Fear of missing out
Don't loose customers thanks to the fear of loss
As an entrepreneur and marketing professional, you are generally hunting for profit. We often work with the assumption that our clients also think like that. Again and again we try to convince consumers of the benefits of our products and services. Day after day we tell them how their life will benefit when they team up with us. But sales are lagging behind, and registrations continue to fail to materialize on our website. What is going wrong here?
Fear of loss
There has been much research into the phenomenon of ‘fear of loss’ in relation to purchasing decisions (in marketing jargon called ‘loss aversion’). Many studies show that the fear of loss is twice as powerful a motivatior to take action or purchase, than the desire for profit. Translating this roughly into practice, it means that only 40% of a group of people would come out of their armchairs to get 10 euros, and 80% take action if 10 euros would be taken away from them if they stayed seated.c
The fear of loss is closely related to the psychological ‘ownership effect’ also called endowment effect. This is the phenomenon that humans naturally attach greater value to the things they possess, than to the things they don’t possess. Someone might spend 100 euros on a nice watch. This person will probably not sell the watch soon after for the same amount. And should they lose the watch because the clasp is broken, they are inclined to put more money down to repair it than they would for a new one. From the time of purchase they have added emotional value to the object, and on top of that, people do not like change. “Once mine, always mine, and that’s that.”
This fact becomes really interesting when we realize that this principle also applies to ‘fictitious possession’. Once we have decided to buy something, it feels as if the product is ours. We imagine it already being ours and then we go all the way to actually purchase the product. Even if the price rises in the meantime and we therefore have to pay more than we had planned.
In (marketing) practice
So we know that the fear of loss is a major drive behind decision making. But how do we apply this to win us customers and increase our conversion rate? Here are some powerful examples of how loss limition is easy to implement in our marketing strategy.
if you assume that the customer does not like to lose anything, you must “give” him your product first. Therefore go for a strategy in which the consumer can try your product, or service for a limited time for free. During this time the possession effect occurs pretty quickly. If the customer feels they own the product, then they will make much more effort to keep it than they had in mind prior to the trial. This strategy works particularly well with subscriptions or software products, but with a little creativity you can apply this to almost any business.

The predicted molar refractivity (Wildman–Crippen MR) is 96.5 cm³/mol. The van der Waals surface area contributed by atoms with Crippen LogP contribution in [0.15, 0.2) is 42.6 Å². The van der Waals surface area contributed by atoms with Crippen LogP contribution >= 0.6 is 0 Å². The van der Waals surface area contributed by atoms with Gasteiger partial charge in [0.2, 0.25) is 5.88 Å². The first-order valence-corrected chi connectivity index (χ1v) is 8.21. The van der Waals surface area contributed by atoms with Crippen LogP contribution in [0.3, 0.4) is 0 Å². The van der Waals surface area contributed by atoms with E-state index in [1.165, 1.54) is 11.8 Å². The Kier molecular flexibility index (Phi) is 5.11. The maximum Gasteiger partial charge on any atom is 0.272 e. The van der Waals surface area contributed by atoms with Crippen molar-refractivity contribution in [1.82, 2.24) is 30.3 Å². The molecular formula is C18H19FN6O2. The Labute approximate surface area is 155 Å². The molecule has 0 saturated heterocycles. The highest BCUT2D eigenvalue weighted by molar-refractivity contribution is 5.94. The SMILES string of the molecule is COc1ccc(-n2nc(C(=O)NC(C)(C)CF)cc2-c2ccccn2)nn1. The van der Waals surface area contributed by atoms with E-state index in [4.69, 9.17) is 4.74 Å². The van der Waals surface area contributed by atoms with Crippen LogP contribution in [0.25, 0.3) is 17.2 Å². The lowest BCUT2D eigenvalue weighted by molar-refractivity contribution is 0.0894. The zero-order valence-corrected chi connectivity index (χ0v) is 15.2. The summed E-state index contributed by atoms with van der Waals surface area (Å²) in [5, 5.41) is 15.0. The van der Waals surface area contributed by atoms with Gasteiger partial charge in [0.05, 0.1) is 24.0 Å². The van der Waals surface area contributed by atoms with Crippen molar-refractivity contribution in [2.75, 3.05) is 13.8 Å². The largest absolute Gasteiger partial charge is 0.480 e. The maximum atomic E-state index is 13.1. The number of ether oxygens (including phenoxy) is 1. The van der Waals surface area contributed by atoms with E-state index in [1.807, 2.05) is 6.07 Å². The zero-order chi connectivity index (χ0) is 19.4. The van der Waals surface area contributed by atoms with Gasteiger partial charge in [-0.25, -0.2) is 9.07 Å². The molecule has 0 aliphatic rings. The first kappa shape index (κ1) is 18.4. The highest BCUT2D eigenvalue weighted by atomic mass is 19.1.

Create a frame of reference:
companies often tend to put the cheapest product on top, especially when making price lists. That’s a big fallacy when you want to take into account the fear of loss. Put the most complicated and expensive product top of the list and the chances are that customers will spend more on average. The thing is, the customer sees this product as a reference for all the following products which will be assessed to this standard.
When they first see the cheapest product, it sets the standard by which they compare all the other options which will look more expensive, and the added quality or scope of services doesn’t do much for them because they do not fit their frame of reference. However, when the customer first sees the most comprehensive product and assumes that is the norm, each additional option will be experienced as a small loss (of quality or size). Their unconscious will stop them going too far below the norm, and then they are more likely to choose one of the more expensive options.
In our texts we can make simple adjustments to achieve higher conversion rates. We tend to emphasize profit and all the benefits of our product or service, but the opposite works better. Emphasize what the potential customer will lose if they don’t come into action: do not miss any offers anymore and sign up to receive updates!
- You are losing money every month with your expensive subscription. Switch!
- Don’t stay in the dark, register now!
- Don’t miss any more offers. Sign up to receive updates!
Why do vouchers work so well at inciting a purchase? The core of this is also the fear of loss. The voucher has a monetary value. With a coupon of 10 euros, the consumer feels that he actually owns 10 euros. They obviously don’t want to lose that money by letting the voucher expire. If you want to use this really cost-effectively, you must ensure that you give the coupons to a specific group. Namely, the group of people who are interested, but would not come to the conclusion on their own to deal with you. A web shop, for example, can direct vouchers to the people who have placed a product in your shopping cart, but they can close the site without continuing with their order. But the fear of losing the discount will win most people over and go ahead with the order.
There are still many more applications that make use of the fear of losing, and the ownership effect, but these tips are certainly easy to implement, and work for almost any business. Don’t miss this opportunity to have a good look at your own marketingstrategy.